In an effort to reduce the traffic of angry (or puzzled) emails, I guess I had better clarify a sentence in my story this morning about Nebraska's entry into the Big Ten. In the fifth paragraph, it reads: "Nebraska has played Kansas in each of the past 105 seasons, the longest continuous streak in college football history -- and that's not even the rivalry that Husker fans regret leaving behind."
One of the rules to good writing is not to confuse the reader, and in this case I obviously failed. Here's the explanation I should have included:
Yes, the Wisconsin-Minnesota series is older, dating back to 1890, which is two years before Kansas first played Nebraska. The Badgers and Gophers own the most-played series in college football.
But there was no game in 1906, the only year the series was not played. I wasn't around back then and don't know the reason, but I'll just guess that after being thumped by a cumulative score of 56-0 from 1902-04, the Badgers, even after eking out a 16-12 win in '05, weren't so eager to play the Gophers every year. (Yeah, I'm just sucking up to my readership now. Sue me.)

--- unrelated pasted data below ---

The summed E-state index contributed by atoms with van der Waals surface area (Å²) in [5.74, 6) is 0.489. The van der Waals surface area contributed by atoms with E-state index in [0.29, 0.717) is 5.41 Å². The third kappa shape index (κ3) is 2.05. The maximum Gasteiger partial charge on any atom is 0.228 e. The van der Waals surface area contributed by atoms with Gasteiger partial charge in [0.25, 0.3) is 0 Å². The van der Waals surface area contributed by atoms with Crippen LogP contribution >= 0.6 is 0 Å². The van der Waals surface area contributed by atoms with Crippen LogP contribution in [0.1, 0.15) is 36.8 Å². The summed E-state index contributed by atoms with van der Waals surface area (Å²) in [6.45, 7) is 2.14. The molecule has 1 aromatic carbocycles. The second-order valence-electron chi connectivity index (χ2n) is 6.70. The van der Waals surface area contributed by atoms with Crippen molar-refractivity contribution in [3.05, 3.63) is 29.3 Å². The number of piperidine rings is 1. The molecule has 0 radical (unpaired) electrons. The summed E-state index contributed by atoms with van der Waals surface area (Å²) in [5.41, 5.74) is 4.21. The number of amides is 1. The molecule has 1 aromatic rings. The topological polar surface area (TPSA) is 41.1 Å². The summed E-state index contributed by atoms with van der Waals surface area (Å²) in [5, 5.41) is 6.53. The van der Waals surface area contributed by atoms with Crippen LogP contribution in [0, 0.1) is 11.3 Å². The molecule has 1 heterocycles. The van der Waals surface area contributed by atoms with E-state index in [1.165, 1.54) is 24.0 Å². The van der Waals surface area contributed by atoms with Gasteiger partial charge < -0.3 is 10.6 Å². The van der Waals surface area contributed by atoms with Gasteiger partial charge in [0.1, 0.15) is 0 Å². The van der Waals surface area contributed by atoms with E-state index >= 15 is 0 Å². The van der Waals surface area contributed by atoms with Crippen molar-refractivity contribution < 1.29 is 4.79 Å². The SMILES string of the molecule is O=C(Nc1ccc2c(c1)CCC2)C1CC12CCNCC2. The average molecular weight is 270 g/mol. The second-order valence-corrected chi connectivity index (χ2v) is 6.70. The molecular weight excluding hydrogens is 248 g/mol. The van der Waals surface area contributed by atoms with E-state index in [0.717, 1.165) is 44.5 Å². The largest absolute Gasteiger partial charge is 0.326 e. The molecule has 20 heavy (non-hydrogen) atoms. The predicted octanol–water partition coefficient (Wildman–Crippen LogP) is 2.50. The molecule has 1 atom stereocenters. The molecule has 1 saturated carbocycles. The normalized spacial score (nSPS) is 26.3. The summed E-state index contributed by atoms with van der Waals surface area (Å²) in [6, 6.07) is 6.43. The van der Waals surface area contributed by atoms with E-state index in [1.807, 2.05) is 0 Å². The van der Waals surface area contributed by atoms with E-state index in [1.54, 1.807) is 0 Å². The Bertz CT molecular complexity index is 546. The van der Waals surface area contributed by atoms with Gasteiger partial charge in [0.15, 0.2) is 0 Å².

That 1906 season was the same year that Kansas and Nebraska began a streak of playing every year that has continued, unbroken, right up to this season. So the Jayhawks and Cornhuskers have the longest continuous streak at the moment, by one year. But as the story noted, with Nebraska leaving the Big 12, that streak will end this fall. (Unless they meet in a bowl game, I suppose.) So next year, Minnesota-Wisconsin will become the longest continuous streak as well.
It's a shame to see those traditions die, though I've seen little evidence that Nebraskans are particularly upset over the end of the series with Kansas. Just as I haven't heard anyone complain that the Gophers' regular season ends this year against Illinois, and not with a rivalry game for Paul Bunyan's Axe or Floyd of Rosedale. It's the first time since 1932 that Wisconsin or Iowa isn't the season finale. Times change, I guess.